• 1 slice of melon or mango
    • 1 handful of plain nuts
    • 1 box of raisins
    • 1 sugar free jelly
    • 1 Low fat and low sugar yoghurt (such as, Muller Light)
    • 2 rice cakes
    • 1 crumpet
    • 1 small handful of dried fruit
    • 1 small pitta bread with low fat hummus
    • Plain homemade popcorn
    • ½ bagel with low fat cream cheese
    • Celery and carrot sticks with salsa or low fat hummus
    • 1 plain fruit scone
    • 1 handful of cereal
    • Cottage cheese with 2 plain crackers.
  • Keep well hydrated as hunger can often be a symptom of dehydration.
  • Aim to reduce your current intake of higher calorie snacks by half, for example if you usually have two biscuits start having just one.
  • Avoid full sugar drinks.
  • Avoid sugar in tea and coffee.
  • Aim for skimmed or semi-skimmed milk.
  • Avoid buying tempting snacks.

4. Meal frequency

Going for long periods without food leaves your body with no fuel to function. When you do eat you tend to eat more? Long periods without food can also make you crave snacks and sugary foods which can further contribute to weight gain.


  • Aim for 3 meals a day.
  • Aim for 2-3 healthy snacks.
  • Plan and prepare.

5. Socialising

Eating out can make it very difficult to always choose healthy food choices.


  • Have a starter for a main meal.
  • Ask for a child’s portion.
  • Aim for tomato based sauces rather than cream based sauces.
  • Aim for boiled rather than fried foods.
  • Avoid extras such as bread, chapatti, condiments or dressings.
  • Go online and read the menu before you go.
  • Share a dessert.
  • Share a takeaway.
  • Watch your alcohol intake.

6. Alcohol

Alcohol contains excess calories, therefore reducing your intake will have a beneficial effect on body weight.


  • Set a weekly limit on your alcohol intake.
  • Avoid salty foods when drinking alcohol as you are likely to drink more.
  • Have water at the table if dining out.
  • Check the strength of your drink.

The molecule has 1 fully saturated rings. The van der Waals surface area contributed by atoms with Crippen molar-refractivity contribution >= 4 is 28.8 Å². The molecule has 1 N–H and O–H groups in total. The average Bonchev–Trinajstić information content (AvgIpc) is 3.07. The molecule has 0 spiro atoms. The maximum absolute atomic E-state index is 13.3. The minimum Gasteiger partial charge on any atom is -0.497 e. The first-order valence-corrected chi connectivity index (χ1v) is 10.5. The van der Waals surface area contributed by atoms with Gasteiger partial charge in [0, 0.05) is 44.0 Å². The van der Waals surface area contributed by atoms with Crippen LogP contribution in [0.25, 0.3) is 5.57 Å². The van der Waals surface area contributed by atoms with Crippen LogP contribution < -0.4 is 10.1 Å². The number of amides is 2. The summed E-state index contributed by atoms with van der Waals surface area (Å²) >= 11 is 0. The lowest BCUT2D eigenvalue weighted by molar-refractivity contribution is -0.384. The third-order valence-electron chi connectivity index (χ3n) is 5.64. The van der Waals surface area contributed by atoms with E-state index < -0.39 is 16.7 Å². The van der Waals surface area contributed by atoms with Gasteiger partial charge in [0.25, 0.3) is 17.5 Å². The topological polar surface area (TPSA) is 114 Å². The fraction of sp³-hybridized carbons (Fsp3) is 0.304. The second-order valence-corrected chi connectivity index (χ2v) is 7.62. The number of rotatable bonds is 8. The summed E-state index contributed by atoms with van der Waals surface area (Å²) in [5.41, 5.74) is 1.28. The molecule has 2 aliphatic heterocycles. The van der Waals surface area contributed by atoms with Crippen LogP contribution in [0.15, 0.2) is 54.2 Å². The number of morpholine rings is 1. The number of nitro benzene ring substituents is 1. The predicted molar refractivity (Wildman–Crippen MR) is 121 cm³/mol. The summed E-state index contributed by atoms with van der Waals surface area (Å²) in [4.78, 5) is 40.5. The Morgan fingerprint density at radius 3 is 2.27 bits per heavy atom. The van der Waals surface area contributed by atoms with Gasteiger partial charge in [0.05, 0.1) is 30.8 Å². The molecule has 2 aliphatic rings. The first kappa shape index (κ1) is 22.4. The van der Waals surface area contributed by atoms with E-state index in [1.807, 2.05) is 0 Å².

• Sip alcohol slowly so it lasts longer.
  • Swap full sugar mixers for low calorie tonic water or diet drinks.
  • Have your alcohol in a smaller glass.
  • Ensure at least two alcohol free nights a week.
  • Avoid binge drinking.

7. Lack of time

Time constraints mean that many of us don’t have enough time to prepare food. This can lead to the consumption of less healthy food choices, convenience foods and fast food.


  • You need to make time for weight loss.
  • Plan your supermarket shop and meal choices in advance.
  • Ensure you have go to healthy snacks.
  • Ensure you have some healthy meals in the freezer for busy days.
  • Batch cook and freeze meals.

8. Education

There are so many mixed messages with regards to healthy eating that often leave us wondering what is actually healthy.


  • Always seek advice from a reputable source, registered dietitian or other healthcare professional.
  • If it sounds too good to be true then it probably is.
  • Avoid plans that promote more than 2lbs a week weight loss.
  • Avoid plans that promise rapid weight loss as they will be unrealistic to maintain.

9. Depression, stress and anxiety

Stress and anxiety can often lead to consumption of less healthy food choices as many of us use food for comfort or to compensate for negative emotions such as anger, depression and pain.


  • Develop a non-food related coping strategy such as go for a walk, ring a friend, send an email or browse the internet.
  • Ensure you have family support with your weight loss.
  • Speak to your GP if you are feeling depressed or anxious.
  • CBT therapy can be beneficial for some individuals.

10. Lack of exercise

Exercise burns calories and if you exercise you will lose more weight than if you do not.


  • As you lose weight exercise is easier and subsequently you will be able to burn more calories.
  • Find something that you enjoy.
  • Being unable to exercise due to poor health or mobility is unfortunate but it means that your food choice is of even more importance.

More information is available here:


The content of this article is provided for general information only, and should not be treated as a substitute for the professional medical advice of your doctor or other health care professional.